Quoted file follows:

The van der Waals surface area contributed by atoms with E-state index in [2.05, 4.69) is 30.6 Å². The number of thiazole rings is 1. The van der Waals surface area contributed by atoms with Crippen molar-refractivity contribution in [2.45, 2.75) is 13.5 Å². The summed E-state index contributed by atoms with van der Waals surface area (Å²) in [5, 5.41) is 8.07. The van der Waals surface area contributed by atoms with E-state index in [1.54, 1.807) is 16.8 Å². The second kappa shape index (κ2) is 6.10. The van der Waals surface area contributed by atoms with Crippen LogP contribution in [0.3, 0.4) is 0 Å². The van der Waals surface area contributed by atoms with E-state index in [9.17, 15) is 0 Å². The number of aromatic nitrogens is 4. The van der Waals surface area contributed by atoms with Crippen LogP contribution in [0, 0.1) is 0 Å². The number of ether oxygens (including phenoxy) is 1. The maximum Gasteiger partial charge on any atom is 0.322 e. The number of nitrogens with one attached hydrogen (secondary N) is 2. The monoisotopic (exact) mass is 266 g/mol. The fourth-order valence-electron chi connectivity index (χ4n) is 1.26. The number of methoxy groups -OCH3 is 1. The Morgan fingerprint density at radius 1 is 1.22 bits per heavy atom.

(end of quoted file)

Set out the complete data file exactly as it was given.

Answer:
The van der Waals surface area contributed by atoms with E-state index in [2.05, 4.69) is 30.6 Å². The number of thiazole rings is 1. The van der Waals surface area contributed by atoms with Crippen molar-refractivity contribution in [2.45, 2.75) is 13.5 Å². The summed E-state index contributed by atoms with van der Waals surface area (Å²) in [5, 5.41) is 8.07. The van der Waals surface area contributed by atoms with E-state index in [1.54, 1.807) is 16.8 Å². The second kappa shape index (κ2) is 6.10. The van der Waals surface area contributed by atoms with Crippen LogP contribution in [0.3, 0.4) is 0 Å². The van der Waals surface area contributed by atoms with E-state index in [9.17, 15) is 0 Å². The number of aromatic nitrogens is 4. The van der Waals surface area contributed by atoms with Crippen LogP contribution in [0, 0.1) is 0 Å². The number of ether oxygens (including phenoxy) is 1. The maximum Gasteiger partial charge on any atom is 0.322 e. The number of nitrogens with one attached hydrogen (secondary N) is 2. The monoisotopic (exact) mass is 266 g/mol. The fourth-order valence-electron chi connectivity index (χ4n) is 1.26. The number of methoxy groups -OCH3 is 1. The Morgan fingerprint density at radius 1 is 1.22 bits per heavy atom.